This week I reviewed Chasing Aphrodite: The Hunt for Looted Antiquities at the World’s Richest Museum, the culmination of years of investigative journalism by authors Jason Felch and Ralph Frammolino. It chronicles the events leading up to the scandal centered around the Getty Museum, revealed to be one of the US's largest institutional perpetrators of stolen antiquities acquisitions. Even though the Getty was a particular example of unscrupulous practices—its first antiquities curator was even funneling stolen pieces through Los Angeles' rich and famous as "donations," effectively laundering the museum's sketchier acquisitions and providing disproportionate tax cuts for people who often never laid eyes on the objects in question—Felch and Frammolino's book reveals how widespread these practices are. Antiquity-rich source countries are constantly plagued by looters who target archaeological digs, and there's a huge network of fences and dealers who sell to foreign museums, especially the United States. The whole shebang calls into question the legitimacy of museums as benevolent educational entities, and while the labyrinth of characters can be difficult to keep straight, it's a thrilling read for anyone into art history or true crime. Tonight Felch is reading at Powell's main branch at 7:30. You can read the rest of my review here, and like I said:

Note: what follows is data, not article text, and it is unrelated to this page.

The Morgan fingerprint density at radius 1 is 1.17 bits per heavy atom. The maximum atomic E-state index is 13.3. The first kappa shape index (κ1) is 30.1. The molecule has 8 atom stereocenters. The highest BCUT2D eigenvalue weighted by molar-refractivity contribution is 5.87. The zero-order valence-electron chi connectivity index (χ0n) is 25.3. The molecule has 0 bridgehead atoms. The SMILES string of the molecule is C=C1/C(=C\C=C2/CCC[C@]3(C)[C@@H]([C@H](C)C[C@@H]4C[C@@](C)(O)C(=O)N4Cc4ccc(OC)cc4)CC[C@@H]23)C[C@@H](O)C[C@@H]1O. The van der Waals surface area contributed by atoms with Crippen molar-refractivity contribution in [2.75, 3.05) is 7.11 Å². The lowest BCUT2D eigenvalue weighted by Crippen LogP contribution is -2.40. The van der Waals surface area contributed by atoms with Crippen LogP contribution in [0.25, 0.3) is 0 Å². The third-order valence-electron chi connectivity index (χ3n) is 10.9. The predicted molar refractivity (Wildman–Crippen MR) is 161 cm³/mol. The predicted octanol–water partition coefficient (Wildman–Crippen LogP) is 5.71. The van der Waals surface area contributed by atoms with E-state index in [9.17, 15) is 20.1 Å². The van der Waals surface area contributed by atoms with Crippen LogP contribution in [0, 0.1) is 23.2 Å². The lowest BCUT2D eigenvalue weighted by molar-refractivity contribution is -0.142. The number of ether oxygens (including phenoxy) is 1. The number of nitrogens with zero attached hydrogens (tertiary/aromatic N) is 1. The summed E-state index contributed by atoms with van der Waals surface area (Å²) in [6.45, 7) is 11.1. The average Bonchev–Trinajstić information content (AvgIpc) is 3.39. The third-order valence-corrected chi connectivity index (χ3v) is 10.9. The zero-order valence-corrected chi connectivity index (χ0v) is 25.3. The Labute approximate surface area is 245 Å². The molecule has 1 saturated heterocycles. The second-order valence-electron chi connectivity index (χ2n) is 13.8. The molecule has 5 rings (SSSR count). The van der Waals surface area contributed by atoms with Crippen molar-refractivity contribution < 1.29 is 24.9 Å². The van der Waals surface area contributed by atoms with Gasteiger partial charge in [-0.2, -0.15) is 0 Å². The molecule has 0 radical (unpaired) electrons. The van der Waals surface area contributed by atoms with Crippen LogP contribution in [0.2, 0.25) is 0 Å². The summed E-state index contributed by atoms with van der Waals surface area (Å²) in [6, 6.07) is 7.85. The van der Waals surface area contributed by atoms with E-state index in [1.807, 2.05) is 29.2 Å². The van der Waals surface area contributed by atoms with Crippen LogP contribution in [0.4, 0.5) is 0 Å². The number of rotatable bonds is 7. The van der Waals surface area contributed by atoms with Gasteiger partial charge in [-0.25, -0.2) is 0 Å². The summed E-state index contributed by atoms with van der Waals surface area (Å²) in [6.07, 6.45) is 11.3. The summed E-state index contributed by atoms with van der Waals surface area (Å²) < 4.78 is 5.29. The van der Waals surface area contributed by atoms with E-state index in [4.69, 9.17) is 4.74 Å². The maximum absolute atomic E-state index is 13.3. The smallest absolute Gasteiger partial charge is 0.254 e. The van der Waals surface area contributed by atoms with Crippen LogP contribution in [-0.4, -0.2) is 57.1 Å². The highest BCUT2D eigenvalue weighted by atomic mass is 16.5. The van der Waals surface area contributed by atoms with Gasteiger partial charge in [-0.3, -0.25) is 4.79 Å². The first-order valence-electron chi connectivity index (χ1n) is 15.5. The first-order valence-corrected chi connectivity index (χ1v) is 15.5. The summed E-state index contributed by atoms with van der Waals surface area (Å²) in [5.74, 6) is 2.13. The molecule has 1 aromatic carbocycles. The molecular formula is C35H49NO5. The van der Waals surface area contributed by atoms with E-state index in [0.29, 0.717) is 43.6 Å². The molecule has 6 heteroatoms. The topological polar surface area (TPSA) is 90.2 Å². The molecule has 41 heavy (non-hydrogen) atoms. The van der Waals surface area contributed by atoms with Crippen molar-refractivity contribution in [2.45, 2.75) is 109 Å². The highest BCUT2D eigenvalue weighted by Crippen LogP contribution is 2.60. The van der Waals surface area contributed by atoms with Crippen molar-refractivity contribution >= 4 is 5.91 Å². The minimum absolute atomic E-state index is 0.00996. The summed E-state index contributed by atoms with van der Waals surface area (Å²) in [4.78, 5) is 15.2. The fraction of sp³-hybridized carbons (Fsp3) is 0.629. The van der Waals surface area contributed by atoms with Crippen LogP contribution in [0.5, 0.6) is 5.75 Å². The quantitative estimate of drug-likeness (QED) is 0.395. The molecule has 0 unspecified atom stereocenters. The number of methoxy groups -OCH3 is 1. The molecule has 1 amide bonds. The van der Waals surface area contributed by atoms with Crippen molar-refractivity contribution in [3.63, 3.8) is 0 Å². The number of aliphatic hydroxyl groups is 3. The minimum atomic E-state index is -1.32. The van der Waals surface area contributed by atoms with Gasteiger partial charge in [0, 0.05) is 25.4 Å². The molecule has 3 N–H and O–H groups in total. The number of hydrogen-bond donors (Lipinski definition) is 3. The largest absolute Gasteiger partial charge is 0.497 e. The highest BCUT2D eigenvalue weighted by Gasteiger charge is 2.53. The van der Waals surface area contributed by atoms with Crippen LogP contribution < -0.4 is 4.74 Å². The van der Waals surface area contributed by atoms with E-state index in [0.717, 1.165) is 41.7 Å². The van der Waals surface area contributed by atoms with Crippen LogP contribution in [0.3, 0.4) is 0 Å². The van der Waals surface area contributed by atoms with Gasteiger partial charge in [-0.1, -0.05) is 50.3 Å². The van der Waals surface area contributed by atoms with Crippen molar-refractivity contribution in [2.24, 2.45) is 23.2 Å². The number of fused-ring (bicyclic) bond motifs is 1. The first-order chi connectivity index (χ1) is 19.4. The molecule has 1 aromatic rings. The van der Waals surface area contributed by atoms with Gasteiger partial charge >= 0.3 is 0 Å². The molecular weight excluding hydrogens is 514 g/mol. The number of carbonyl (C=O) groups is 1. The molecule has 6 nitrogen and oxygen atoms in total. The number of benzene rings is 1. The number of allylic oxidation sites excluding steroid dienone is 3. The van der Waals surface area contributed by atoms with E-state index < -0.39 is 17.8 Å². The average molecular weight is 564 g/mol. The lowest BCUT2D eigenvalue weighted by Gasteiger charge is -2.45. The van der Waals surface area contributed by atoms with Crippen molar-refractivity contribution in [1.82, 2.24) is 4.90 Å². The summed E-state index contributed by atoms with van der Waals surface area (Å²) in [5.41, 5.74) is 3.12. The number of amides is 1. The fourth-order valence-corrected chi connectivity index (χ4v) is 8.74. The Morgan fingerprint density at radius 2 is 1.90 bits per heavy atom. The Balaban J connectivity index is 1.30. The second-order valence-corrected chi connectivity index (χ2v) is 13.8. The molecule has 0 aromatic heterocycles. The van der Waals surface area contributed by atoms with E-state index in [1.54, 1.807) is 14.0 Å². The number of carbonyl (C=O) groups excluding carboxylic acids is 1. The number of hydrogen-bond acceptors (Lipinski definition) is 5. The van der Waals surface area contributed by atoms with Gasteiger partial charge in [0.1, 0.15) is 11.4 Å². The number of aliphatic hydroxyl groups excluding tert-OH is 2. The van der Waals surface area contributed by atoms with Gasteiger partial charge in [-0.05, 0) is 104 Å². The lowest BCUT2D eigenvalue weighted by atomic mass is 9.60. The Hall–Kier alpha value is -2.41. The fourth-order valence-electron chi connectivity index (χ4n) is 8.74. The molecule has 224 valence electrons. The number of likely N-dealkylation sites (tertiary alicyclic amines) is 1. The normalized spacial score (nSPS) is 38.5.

Most museums' acquisition policies address this in requiring some reasonable reassurance that dealers are authorized to sell the items they present. However the sheer number of items that have been smuggled to the market makes it nearly impossible to avoid hot goods altogether. The predicament historically has created a rift between archaeologists and curators, the former arguing that when an object is stripped of its history by having its origins obscured, museums are complicit in the destruction of the very sort of education they were founded to facilitate. Curators have argued that objects are safer in their care, and that their aesthetic value is at least as important, if not more so, than their history. The Getty was found guilty of especially flagrant disregard, even while curator Marion True, the central figure in Aphrodite, made waves in the museum community for her push toward tougher policies.

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